The Mather House Museum, the headquarters of The Historical Society of Greater Port Jefferson, and features several exhibitions of local artifacts. The museum complex features the 19th century home, a country store, a marine barn, a tool shed, the Spinney Clock Museum and the Thomas Jefferson Perennial Garden. Exhibitions feature ship models, period furniture and paintings, vintage tools and clothing, antique dolls, taped oral histories, 250 antique clocks and other examples of life in the 19th century.

For information, visit their website or call 631-473-2665


Suffolk Theater
Songs in the Attic w/ guests from The Billy Joel Band


Vail-Leavitt Music Hall
18 Peconic Avenue, Riverhead
Tickets and more information available here

Sag Harbor

Bay Street Theater
The Long Wharf, Sag Harbor
Tickets and more information available here

Sag Harbor Whaling and Historical Museum

Main and Garden Streets, Sag Harbor
The museum details Sag Harbor’s whaling industry through the 19th century and its impact on the culture and development of the area. It details how the whaling industry brought migrants from all over the globe and turned the port into an international destination. Artifacts left by whalers, antique tools, harpoons, captains’ portraits, antique furnishings and children’s toys are all on display at the museum.

For information, visit their website or call 631-725-0770


Sayville Historical Society

Edwards Street, Sayville
The museum is the headquarters to the Sayville Historical Society. The museum aims to foster historical spirit, encourage historical research and to preserve historical materials. The museum features products of both Sayville and other Suffolk localities. The Society holds 4 historic buildings, 1,500 items of clothing, 1,000 photographs, a map collection and numerous classic furnishings. Its collection is ly growing and tours of the Edward Homestead offer a view at the areconstanta through its history.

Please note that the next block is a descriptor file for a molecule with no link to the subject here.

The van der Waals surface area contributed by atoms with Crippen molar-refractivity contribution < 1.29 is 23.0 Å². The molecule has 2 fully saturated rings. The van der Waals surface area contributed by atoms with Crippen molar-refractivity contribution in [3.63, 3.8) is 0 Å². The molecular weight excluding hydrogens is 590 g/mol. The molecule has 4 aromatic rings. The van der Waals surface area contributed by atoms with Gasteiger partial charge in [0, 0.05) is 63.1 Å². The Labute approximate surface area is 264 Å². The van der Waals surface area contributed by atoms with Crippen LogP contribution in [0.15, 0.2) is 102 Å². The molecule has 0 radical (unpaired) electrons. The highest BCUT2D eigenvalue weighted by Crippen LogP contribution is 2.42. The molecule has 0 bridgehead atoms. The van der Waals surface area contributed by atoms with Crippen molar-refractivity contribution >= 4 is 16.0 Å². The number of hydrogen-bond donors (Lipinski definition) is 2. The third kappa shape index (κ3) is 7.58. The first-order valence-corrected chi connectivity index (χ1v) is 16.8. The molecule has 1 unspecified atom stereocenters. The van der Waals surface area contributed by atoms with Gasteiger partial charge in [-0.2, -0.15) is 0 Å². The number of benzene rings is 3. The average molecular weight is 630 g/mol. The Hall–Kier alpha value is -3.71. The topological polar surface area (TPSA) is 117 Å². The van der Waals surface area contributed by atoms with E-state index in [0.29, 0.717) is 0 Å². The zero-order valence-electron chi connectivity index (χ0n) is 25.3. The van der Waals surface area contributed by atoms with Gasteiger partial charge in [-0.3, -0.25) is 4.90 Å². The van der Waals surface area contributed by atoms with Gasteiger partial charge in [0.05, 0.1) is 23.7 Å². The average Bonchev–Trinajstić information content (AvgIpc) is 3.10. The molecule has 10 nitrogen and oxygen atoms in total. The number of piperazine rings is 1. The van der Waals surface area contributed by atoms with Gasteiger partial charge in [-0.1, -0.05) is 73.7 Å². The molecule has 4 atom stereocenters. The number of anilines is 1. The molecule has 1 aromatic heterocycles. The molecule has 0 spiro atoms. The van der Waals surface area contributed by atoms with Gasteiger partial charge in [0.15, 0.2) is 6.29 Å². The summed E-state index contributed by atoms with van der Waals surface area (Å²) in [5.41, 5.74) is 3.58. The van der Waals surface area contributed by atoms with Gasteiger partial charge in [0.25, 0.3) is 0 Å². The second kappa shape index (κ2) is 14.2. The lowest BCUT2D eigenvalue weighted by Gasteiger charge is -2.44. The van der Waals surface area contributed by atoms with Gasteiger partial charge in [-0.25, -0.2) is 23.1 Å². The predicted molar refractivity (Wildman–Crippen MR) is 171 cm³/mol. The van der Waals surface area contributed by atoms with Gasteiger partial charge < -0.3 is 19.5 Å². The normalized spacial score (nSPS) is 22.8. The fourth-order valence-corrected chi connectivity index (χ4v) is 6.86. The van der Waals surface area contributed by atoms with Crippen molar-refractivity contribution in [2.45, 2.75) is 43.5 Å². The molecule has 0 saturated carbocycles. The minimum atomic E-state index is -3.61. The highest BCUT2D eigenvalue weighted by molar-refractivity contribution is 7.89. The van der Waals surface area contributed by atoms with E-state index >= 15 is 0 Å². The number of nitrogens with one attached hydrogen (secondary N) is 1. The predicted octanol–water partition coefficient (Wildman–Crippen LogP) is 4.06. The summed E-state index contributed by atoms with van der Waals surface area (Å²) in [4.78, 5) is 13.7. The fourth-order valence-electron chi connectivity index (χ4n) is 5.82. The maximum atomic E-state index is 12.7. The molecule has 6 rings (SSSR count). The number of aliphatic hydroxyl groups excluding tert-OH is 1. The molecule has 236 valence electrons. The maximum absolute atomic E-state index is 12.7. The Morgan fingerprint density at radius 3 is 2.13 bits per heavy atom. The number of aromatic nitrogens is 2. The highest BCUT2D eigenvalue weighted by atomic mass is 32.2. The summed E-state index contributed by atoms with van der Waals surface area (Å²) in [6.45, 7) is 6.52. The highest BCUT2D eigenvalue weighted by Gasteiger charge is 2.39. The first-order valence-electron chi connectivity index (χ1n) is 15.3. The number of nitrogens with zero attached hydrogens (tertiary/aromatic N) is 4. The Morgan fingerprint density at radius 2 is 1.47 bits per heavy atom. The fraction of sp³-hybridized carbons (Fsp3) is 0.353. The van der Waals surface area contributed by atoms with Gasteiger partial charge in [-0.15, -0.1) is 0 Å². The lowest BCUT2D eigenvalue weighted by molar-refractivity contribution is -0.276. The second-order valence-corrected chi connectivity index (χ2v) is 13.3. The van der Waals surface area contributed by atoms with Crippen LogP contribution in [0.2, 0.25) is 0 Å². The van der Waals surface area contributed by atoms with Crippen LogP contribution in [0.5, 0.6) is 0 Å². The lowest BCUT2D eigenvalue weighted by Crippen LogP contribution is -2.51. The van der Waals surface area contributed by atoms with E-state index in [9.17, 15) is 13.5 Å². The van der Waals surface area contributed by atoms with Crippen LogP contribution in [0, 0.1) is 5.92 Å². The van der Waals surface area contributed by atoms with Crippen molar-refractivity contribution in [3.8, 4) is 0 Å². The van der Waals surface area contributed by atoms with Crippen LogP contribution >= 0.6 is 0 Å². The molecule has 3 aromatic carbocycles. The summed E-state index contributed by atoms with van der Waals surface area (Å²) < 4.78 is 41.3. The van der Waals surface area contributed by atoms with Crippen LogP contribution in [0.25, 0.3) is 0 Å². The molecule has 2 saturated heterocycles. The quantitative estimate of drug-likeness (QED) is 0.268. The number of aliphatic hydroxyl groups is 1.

For information, visit their website or call 631-563-0186

Sayville Theatre

103 Railroad Avenue, Sayville


Smithtown Township Arts Council

660 Route 25A, St. James
The Council aims to enrich the township and surrounding area’s quality of life through celebrating and supporting the arts in everyday life. It is a goal to make art accessible to people of all backgrounds. It Mills Pond House is a valuable place in its preserved traditions as well as its evolving and unique influences. Current exhibit, “Winners Showcase” displays the artistic development and achievements of the region and nation. Classes in jewelry making, poster design, scrapbooking, pottery, drawing and several other skills and topics are available. The Council has also partnered with local downtown businesses to display local artists’ work.